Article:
Fond Memories of Salamieh, 51 Kensington Court, and Yakymour

By Abdul Mamdani

Youthful Abdul Mamdani is seen standing at extreme right in this group photo taken with His Highness the Aga Khan and the Begum Aga Khan. Standing third from right in dark blazer with specs is the late Shamshudin Jaffer Ladak of Dodoma who practiced as a lawyer in London. If you are in this photo or know the names of the persons in this rare photo, please submit the list to Simerg. We would like to complete the caption with the names of the six unidentified individuals . Photo: Abdul Mamdani Collection.

Early Days and Didars

I was one of the early attendants at 51 Kensington Court Jamatkhana.

Having travelled on a motorcycle through the Middle East, Turkey, Greece, Yugoslavia, Italy and France, I arrived in London in 1953, just a week or so after the coronation of Queen Elizabeth II. The city was still decorated with flags and buntings.

I found the Jamatkhana address in the telephone directory and got myself a bed and breakfast place in Cheniston Gardens, at £1.10.0 a week, just 5 minute walk from the Jamatkhana. A week later I got employed as a ledger clerk at Barkers Deptartment Store on Kensington High Street. The famous store closed for good in 1986 after 135 years!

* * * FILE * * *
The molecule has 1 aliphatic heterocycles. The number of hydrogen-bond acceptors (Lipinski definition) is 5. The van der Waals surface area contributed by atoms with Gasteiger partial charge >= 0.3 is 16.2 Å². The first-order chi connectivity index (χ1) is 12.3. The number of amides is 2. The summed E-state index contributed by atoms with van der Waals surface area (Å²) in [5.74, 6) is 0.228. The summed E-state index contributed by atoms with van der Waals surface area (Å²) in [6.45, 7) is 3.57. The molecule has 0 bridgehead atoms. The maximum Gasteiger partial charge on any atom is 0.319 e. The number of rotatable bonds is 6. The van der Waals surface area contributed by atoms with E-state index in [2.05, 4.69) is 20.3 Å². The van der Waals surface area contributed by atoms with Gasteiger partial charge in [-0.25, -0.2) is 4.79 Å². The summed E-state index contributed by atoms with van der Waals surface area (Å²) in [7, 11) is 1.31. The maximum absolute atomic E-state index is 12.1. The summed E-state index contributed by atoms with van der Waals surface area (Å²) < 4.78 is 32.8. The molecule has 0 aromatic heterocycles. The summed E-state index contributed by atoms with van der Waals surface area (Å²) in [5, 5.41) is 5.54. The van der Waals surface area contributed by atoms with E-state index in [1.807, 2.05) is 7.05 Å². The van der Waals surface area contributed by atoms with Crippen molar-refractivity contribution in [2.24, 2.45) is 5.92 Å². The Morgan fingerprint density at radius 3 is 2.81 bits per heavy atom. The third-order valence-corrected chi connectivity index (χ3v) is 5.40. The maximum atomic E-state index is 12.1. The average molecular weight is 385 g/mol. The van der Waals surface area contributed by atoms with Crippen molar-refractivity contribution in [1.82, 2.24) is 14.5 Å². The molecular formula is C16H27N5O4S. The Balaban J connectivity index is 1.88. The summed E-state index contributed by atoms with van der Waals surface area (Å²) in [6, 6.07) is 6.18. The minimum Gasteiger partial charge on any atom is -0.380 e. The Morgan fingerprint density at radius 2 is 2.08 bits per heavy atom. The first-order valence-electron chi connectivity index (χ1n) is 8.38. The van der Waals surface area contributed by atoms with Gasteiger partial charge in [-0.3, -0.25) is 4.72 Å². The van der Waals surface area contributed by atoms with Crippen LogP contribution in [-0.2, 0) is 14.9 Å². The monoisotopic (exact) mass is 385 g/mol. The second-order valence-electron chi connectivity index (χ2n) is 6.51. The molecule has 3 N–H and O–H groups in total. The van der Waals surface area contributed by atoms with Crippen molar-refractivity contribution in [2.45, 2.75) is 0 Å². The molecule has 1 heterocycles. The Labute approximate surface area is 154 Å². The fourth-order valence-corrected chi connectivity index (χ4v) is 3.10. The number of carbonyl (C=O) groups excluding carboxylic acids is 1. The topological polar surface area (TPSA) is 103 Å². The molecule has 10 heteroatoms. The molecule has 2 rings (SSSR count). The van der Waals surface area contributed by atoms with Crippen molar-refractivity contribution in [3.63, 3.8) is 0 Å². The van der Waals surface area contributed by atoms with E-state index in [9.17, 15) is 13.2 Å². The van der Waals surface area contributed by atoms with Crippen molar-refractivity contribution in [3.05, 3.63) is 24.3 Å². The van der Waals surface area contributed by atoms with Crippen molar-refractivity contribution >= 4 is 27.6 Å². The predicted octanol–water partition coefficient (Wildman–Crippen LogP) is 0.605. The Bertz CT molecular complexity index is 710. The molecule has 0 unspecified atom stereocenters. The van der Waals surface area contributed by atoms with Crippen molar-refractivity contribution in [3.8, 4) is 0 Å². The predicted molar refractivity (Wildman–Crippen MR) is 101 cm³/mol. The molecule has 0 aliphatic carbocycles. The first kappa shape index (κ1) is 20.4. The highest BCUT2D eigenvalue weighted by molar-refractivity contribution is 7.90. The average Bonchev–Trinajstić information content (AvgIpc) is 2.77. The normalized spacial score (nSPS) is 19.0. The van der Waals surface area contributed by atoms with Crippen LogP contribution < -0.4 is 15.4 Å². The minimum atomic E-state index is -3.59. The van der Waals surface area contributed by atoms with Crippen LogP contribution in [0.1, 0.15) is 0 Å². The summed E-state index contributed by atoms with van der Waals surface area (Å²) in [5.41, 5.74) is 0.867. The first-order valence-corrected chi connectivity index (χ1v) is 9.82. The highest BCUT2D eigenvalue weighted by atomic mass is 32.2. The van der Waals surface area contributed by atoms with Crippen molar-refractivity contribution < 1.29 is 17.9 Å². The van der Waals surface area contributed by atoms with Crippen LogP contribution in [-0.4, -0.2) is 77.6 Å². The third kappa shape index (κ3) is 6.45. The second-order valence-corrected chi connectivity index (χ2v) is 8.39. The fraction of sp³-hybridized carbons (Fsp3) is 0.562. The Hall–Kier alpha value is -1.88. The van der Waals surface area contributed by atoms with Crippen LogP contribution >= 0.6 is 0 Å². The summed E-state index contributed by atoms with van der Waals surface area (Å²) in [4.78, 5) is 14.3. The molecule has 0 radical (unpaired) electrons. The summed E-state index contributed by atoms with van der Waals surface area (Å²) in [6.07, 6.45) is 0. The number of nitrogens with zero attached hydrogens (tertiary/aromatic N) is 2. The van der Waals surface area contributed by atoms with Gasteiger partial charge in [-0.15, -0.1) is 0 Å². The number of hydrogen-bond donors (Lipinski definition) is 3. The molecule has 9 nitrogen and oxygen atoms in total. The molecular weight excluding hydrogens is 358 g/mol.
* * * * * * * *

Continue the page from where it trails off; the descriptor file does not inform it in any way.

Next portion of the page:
I attended the Jamatkhana regularly. There were just a few Ismailis in London at that time. Alnoor Kassam was the President of the Ismailia Council for the UK, and we had a very nice, gentle lady, known affectionately as Baby bai Visram, who had been granted the title of Varsiani by Mawlana Shah Sultan Mahomed Shah.

Mawlana Shah Sultan Mahomed Shah and Mata Salamat arrived in London at the end of the third quarter of 1953 and granted us a holy didar at the Kensington Court Jamatkhana. After general didar, a group photo was taken and then Mawla took a seat in a room on the ground floor where families or individuals were allowed to enter and have photos taken with the Imam of the Time. The only other person in the room with the Imam was an English photographer. Eventually, my turn came and I entered the room in my new socks and slipped on the parquet floor, landing in front of the Imam. Mawla smiled, said Khanavadhan to me and asked me to sit on the floor next to him.

Salamieh and a Request from a Devout Ismaili Lady

Mawla inquired where I came from and where I had been. Among places I had been to, I mentioned Salamieh in Syria, and Mawla said, “Oh and did you see all those princes?” I replied that I had met Prince Muhammad Mulheim, Varas Ahmed Mirza and Mustafa Ghaleb, the famous writer. Mawla said, “Kanavadhan, Khanavadhan”.